NEWS AND COMMENTARY
August 23, 2001
Job Jitters Will Sink Spending
The evidence is piling up that laid-off workers are having a tough time finding new jobs. In the not-so-distant past, because of a tight labor market, the casualties of mass layoffs could quickly find replacement jobs. But the decline of the US economy is taking its toll. And this protracted slowdown -- already more than a year old -- may turn into a recession at any time.
The number of unemployed workers receiving benefits is now 3.18 million -- that's the highest since September 1992. At that time, the US economy was crawling out of a recession. This time, we're heading straight toward one.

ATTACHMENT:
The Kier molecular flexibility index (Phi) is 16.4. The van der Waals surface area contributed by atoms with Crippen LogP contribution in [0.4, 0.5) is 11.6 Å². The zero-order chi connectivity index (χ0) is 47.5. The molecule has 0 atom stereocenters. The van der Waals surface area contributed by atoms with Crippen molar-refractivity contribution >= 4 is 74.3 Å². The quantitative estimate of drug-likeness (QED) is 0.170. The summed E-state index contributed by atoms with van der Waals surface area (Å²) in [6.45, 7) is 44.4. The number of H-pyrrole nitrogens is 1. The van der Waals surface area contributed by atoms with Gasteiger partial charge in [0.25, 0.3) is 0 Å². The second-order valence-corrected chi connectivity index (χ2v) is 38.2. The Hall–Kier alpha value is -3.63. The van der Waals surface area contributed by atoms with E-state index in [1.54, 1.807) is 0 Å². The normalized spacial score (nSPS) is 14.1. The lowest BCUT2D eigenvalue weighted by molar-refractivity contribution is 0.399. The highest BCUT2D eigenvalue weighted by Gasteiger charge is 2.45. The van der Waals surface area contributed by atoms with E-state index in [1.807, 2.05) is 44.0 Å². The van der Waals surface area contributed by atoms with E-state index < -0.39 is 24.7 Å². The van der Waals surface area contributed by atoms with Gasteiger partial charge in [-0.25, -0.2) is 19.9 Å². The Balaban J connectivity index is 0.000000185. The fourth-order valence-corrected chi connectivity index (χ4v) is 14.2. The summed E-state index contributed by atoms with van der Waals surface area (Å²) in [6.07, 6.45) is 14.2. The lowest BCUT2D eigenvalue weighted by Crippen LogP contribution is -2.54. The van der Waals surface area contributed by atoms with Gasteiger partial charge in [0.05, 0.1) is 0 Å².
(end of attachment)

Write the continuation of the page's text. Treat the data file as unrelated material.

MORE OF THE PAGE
Overall, the unemployment rate remained at 4.5%, but the employment situation is bound to get worse as the economic slowdown wears on. More importantly, as more workers remain unemployed or see their jobless neighbors struggle, their confidence in the economy is going to deteriorate. And that means a further drop off in consumer spending. Right now, with the economy on the verge of recession, all it will take is slower consumer spending to push the economy over the edge.
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